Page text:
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crulvsaiohttp

MIT 16 1 101
61.7 thousand (month) Nov 09 2016 1.4.0(1 year, 7 months ago)
14,508 30 499 Apache 2
3.9.3(2 months ago) Jul 26 2019 105.3 million (month)

crul is a R library for sending HTTP requests and web scraping. It is designed to be simple and easy to use, while still providing powerful functionality for working with HTTP requests and scraping web pages.

One of the main features of crul is its intuitive and easy-to-use syntax for sending HTTP requests. It allows you to easily specify the HTTP method, headers, and body of a request, and also provides a simple way to handle the response.

crul also has the ability to handle different types of requests and responses, including GET, POST, PUT, DELETE, and PATCH. It also support for handling redirects, cookies, and authentication.

Another feature of crul is its support for web scraping. The library provides a simple and efficient way to extract data from web pages, using a syntax similar to that of the XML and httr libraries. It also allows to easily filter the extracted data based on a specific criteria.

crul also supports parallel scraping, which allows to make multiple requests at the same time, thus speeding up the scraping process.

In addition to these features, crul has a good compatibility with other R packages such as tidyverse and purrr which facilitates the manipulation of the data obtained after scraping.

aiohttp is an asynchronous HTTP client/server framework for asyncio and Python. It provides a simple API for making HTTP requests and handling both client and server functionality. Like the requests package, aiohttp is designed to be easy to use and handle many of the low-level details of working with HTTP.

The main benefit of aiohttp over requests is that it is built on top of the asyncio library, which means that it can handle many requests at the same time without blocking the execution of your program. This can lead to significant performance improvements when making many small requests, or when dealing with slow or unreliable network connections.

aiohttp provides both client and server side functionality, so you can use it to create web servers and handle client requests in a non-blocking manner. It also supports WebSocket protocol, so it can be used for building real-time application like chat, game, etc.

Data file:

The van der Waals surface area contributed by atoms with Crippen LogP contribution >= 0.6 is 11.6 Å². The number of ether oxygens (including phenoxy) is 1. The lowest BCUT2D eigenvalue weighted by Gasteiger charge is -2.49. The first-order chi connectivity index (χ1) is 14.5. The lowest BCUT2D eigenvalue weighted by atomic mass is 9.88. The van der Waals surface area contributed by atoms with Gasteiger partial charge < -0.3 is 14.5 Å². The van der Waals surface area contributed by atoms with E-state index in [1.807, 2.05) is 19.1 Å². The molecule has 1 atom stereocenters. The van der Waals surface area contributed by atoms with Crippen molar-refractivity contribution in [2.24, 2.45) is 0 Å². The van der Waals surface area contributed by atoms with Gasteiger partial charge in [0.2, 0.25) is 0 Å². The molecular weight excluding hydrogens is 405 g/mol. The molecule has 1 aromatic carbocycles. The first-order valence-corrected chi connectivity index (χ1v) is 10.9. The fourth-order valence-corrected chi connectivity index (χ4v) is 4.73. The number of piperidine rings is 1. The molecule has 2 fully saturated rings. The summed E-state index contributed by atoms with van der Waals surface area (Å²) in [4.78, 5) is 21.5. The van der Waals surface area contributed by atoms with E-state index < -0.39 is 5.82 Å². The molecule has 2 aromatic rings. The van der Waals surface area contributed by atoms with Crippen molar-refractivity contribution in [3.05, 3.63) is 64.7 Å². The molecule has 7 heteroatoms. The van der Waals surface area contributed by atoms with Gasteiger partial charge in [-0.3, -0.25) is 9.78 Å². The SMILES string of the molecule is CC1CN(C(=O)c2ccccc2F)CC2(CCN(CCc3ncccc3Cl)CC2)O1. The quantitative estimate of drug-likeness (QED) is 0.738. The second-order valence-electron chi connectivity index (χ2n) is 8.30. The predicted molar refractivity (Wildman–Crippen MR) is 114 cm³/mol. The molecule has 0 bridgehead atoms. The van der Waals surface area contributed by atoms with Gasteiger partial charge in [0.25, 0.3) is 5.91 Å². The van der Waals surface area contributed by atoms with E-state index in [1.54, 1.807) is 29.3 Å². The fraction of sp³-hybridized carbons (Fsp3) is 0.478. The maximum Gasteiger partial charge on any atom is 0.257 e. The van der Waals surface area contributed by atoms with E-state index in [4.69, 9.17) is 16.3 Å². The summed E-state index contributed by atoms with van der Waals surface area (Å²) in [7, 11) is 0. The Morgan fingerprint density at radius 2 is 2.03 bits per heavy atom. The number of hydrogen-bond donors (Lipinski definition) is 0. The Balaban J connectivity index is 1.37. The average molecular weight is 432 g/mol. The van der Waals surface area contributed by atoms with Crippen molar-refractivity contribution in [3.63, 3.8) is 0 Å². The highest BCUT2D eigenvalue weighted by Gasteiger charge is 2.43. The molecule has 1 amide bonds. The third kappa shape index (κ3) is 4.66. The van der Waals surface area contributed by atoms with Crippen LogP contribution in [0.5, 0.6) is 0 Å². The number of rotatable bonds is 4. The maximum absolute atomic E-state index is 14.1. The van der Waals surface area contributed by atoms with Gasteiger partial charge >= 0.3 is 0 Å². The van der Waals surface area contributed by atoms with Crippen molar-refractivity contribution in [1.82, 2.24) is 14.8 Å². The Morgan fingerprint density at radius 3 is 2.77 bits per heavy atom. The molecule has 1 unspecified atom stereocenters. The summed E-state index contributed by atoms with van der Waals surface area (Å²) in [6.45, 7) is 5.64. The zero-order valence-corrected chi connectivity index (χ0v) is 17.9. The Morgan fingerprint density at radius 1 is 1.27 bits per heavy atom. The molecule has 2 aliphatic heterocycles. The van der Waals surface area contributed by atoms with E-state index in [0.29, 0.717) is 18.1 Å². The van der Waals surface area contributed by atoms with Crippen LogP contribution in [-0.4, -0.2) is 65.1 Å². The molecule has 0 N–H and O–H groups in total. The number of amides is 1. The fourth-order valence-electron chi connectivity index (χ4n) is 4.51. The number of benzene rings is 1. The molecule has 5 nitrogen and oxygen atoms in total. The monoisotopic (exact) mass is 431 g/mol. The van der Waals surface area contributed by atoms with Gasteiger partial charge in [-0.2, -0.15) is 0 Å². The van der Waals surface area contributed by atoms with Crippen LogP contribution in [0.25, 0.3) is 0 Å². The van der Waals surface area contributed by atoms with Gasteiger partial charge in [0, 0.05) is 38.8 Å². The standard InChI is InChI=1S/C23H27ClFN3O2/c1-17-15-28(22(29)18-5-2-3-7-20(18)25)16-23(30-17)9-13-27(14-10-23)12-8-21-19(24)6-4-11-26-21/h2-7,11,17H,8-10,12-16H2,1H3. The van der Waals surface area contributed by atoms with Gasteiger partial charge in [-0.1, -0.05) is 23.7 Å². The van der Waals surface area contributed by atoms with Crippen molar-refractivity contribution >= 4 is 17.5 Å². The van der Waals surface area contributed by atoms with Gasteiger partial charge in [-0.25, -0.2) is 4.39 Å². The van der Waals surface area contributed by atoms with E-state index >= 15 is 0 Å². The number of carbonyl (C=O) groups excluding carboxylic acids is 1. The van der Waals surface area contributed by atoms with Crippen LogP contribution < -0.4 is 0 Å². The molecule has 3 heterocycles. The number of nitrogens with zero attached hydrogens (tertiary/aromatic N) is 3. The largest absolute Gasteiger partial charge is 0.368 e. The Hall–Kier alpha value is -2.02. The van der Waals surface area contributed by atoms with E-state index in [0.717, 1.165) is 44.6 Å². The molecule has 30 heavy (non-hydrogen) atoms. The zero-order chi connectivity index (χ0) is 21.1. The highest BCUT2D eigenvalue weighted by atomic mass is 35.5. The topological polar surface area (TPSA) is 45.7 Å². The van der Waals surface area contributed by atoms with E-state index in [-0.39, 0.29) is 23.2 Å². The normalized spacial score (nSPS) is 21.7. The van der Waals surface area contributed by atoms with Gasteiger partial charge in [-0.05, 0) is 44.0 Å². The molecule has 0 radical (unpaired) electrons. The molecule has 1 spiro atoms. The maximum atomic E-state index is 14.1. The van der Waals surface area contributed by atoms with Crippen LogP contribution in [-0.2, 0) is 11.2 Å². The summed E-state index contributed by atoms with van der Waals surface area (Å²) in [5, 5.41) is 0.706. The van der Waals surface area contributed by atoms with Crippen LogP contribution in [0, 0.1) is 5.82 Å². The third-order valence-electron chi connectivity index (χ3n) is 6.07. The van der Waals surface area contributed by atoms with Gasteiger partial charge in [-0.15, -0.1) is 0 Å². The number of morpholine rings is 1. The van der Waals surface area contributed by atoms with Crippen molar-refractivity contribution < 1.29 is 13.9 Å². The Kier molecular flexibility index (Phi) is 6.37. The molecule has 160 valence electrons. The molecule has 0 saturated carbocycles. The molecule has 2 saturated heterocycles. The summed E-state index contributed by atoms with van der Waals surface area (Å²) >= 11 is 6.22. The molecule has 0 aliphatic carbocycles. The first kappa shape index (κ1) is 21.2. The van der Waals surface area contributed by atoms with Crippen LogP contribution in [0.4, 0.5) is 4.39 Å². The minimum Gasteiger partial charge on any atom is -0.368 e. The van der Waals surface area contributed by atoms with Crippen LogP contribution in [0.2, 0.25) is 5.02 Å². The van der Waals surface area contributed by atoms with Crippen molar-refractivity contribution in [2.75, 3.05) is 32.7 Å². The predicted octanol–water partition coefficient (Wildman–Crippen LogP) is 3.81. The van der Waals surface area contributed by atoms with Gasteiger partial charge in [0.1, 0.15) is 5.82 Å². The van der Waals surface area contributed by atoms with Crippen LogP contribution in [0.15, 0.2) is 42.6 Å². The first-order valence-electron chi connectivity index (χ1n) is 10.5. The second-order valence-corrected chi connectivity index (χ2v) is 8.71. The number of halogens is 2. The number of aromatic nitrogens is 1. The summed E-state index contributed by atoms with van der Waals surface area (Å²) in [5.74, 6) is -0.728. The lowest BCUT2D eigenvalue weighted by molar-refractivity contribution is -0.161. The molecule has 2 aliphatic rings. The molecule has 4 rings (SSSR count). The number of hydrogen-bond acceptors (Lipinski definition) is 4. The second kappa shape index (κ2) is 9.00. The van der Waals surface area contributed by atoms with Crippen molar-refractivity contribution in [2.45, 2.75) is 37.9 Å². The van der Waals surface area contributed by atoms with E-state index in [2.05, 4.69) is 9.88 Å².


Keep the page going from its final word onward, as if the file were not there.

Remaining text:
aiohttp also provide several features for handling connection errors, managing timeouts, and client sessions. It also provide similar features like requests package like redirect handling, cookies, and support for several authentication modules.

You can install aiohttp via pip package manager:

pip install aiohttp

In terms of API design, aiohttp is similar to requests and thus should be familiar to anyone who has used the requests library, but it provides an async with block to manage the context of the connection and used await statement to wait for the result.

It''s worth noting that aiohttp is built on top of asyncio and is designed to be used in Python 3.5 and above. It provides the same functionality as httpx but it is specifically built for the asyncio framework.

Highlights


http2uses-curlasync
asynciowebsocketshttp2http-servermulti-partresponse-streaminghttp-proxy

Example Use


library(crul)

# Sending a GET request to a website
response <- HttpClient$new("https://www.example.com")$get()
# Sending a POST request to a website
request_body <- list(param1 = "value1", param2 = "value2")
response <- HttpClient$new("https://www.example.com")$post(body = request_body)

# Extracting the status code and body of the response
status_code <- response$status_code()
body <- response$body()

# crul also allows easy asynchronous requests:
urls <- c("https://www.example1.com", "https://www.example2.com", "https://www.example3.com")
# Creating a list of request objects from urls
requests <- lapply(urls, function(url) {
  HttpClient$new(url)$get()
})

# Sending the requests asynchronously
responses <- async(requests)

# Extracting the status code and body of the responses
status_codes <- lapply(responses, function(response) response$status_code())
bodies <- lapply(responses, function(response) response$body())
import asyncio
from aiohttp import ClientSession, WSMsgType

# aiohttp only provides async client so we must use a coroutine:
async def run():
    async with ClientSession(headers={"User-Agent": "webscraping.fyi"}) as session:
        # we can use the session to make requests:
        response = await session.get("http://httpbin.org/headers")
        print(response.status)
        # note: to read the response body we must use await:
        print(await response.text())

        # aiohttp also comes with convenience methods for common requests:
        # POST json
        resp = await session.post("http://httpbin.org/post", json={"key": "value"})
        # POST form data
        resp = await session.post("http://httpbin.org/post", data={"key": "value"})
        # decode response as json
        resp = await session.get("http://httpbin.org/json")
        data = await resp.json()
        print(data)

        # aiohttp also supports websocket connections
        # which can be used to scrape websites that use websockets:
        async with session.ws_connect("http://example.org/ws") as ws:
            async for msg in ws:
                if msg.type == WSMsgType.TEXT:
                    if msg.data == "close cmd":
                        await ws.close()
                        break
                    else:
                        await ws.send_str(msg.data + "/answer")
                elif msg.type == WSMsgType.ERROR:
                    break


asyncio.run(run())

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